Greater Greater Washington asked accomplished DC architects to weigh in on the positives and negatives of the height limit. This comment is part of that series.
There’s not going to be enough height under any proposal to have slender towers dotting the skyline. However, a slightly higher height limit, slightly higher being around 20 feet, could allow us to indent buildings without losing development density and that would add interest.
But maybe the best outcome would be higher floor to ceiling heights in the same number of floors that we have now; usually a maximum of 12. Washington has unusually low ceilings. Higher ceilings allow more natural daylight to penetrate deeper into the floors, which is good for everyone; providing a healthier environment and lower energy use.
Relaxing the height limit in DC as a means to better architecture is a bit of a trick question. I think that it increases the chances for better architecture than the current regulations do, but it does not guarantee it.
Robert Peck, Hon. AIA leads the Workplace Consulting division at Gensler‘s DC office.
In response to a post on Greater Greater Washington
, I wondered why
the contemporary neotraditionalist movement is so averse to accepting or even embracing technology and innovation. Using, sure, but it’s hidden and tucked away, as if it is an embarrassment among the other monumental parts of the building. This has not always been the case; when traditionalism was not an ideological position but a method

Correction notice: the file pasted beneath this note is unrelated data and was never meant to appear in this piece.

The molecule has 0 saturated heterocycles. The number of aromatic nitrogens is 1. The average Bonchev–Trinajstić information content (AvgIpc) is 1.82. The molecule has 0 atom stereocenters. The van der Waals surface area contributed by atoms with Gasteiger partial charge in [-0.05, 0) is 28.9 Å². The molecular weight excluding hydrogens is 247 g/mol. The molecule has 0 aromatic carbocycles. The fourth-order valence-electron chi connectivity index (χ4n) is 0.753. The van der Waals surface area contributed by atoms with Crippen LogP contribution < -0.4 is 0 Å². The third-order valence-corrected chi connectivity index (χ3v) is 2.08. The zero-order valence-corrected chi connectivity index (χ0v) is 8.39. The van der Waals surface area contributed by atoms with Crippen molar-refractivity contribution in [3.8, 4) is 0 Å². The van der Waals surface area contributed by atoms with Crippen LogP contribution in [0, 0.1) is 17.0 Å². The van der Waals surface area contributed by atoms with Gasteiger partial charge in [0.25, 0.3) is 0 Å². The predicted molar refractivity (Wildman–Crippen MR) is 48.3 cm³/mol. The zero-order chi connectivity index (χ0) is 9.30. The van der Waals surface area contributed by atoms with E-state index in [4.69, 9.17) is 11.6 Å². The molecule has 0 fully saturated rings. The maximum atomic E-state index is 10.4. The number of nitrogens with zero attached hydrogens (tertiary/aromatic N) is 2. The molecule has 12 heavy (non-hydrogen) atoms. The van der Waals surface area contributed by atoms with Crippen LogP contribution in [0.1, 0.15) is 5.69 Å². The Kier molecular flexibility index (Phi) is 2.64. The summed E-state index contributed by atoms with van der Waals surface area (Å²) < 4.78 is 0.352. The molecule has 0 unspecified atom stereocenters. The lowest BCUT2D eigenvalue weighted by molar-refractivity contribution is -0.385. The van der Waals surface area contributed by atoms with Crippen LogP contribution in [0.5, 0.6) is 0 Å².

, architects were open to experimentation.
Just as an example, consider the way Carrère and Hastings used what was then the relatively modern gizmo of the light bulb in their 1902 rotunda at Yale. C&H’s calculated eclecticism certainly represents the practice that the Modern Movement considered its antagonist, but here, their flexibility paid off. Without going into theatrical crassness, they play light and molding off of each other in a way that adds intensity to the conventional architectural manipulation of space and articulation. Light, for the designers of this space, was becoming a material and not just an condition taken for granted.
Where is this expansive, flexible attitude now?
Dawn from the new green roof of St. Albans School‘s Marriott Hall.